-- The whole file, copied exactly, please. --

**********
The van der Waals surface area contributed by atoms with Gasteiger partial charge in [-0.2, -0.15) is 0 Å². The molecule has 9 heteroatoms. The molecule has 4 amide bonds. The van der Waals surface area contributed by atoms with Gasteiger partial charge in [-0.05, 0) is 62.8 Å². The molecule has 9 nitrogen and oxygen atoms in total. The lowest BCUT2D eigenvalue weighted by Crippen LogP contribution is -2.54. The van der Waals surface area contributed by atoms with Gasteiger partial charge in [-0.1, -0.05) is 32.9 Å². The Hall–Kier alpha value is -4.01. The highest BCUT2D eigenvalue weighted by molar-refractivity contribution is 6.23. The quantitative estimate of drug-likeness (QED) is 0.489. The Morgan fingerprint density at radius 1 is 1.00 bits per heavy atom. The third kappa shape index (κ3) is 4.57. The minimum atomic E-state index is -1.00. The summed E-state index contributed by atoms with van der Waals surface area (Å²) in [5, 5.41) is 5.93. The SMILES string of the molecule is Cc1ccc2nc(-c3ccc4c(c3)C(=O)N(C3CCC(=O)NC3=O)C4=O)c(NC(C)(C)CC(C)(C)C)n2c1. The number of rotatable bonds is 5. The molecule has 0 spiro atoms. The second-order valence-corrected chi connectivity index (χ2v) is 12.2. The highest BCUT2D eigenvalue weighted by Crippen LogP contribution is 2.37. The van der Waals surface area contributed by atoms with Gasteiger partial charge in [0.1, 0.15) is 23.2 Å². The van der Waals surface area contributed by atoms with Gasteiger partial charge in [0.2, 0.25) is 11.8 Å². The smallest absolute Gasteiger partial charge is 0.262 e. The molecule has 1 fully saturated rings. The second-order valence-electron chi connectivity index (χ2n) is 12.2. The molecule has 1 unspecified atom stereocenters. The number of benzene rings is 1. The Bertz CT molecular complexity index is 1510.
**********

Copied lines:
The van der Waals surface area contributed by atoms with Gasteiger partial charge in [-0.2, -0.15) is 0 Å². The molecule has 9 heteroatoms. The molecule has 4 amide bonds. The van der Waals surface area contributed by atoms with Gasteiger partial charge in [-0.05, 0) is 62.8 Å². The molecule has 9 nitrogen and oxygen atoms in total. The lowest BCUT2D eigenvalue weighted by Crippen LogP contribution is -2.54. The van der Waals surface area contributed by atoms with Gasteiger partial charge in [-0.1, -0.05) is 32.9 Å². The Hall–Kier alpha value is -4.01. The highest BCUT2D eigenvalue weighted by molar-refractivity contribution is 6.23. The quantitative estimate of drug-likeness (QED) is 0.489. The Morgan fingerprint density at radius 1 is 1.00 bits per heavy atom. The third kappa shape index (κ3) is 4.57. The minimum atomic E-state index is -1.00. The summed E-state index contributed by atoms with van der Waals surface area (Å²) in [5, 5.41) is 5.93. The SMILES string of the molecule is Cc1ccc2nc(-c3ccc4c(c3)C(=O)N(C3CCC(=O)NC3=O)C4=O)c(NC(C)(C)CC(C)(C)C)n2c1. The number of rotatable bonds is 5. The molecule has 0 spiro atoms. The second-order valence-corrected chi connectivity index (χ2v) is 12.2. The highest BCUT2D eigenvalue weighted by Crippen LogP contribution is 2.37. The van der Waals surface area contributed by atoms with Gasteiger partial charge in [0.1, 0.15) is 23.2 Å². The van der Waals surface area contributed by atoms with Gasteiger partial charge in [0.2, 0.25) is 11.8 Å². The smallest absolute Gasteiger partial charge is 0.262 e. The molecule has 1 fully saturated rings. The second-order valence-electron chi connectivity index (χ2n) is 12.2. The molecule has 1 unspecified atom stereocenters. The number of benzene rings is 1. The Bertz CT molecular complexity index is 1510.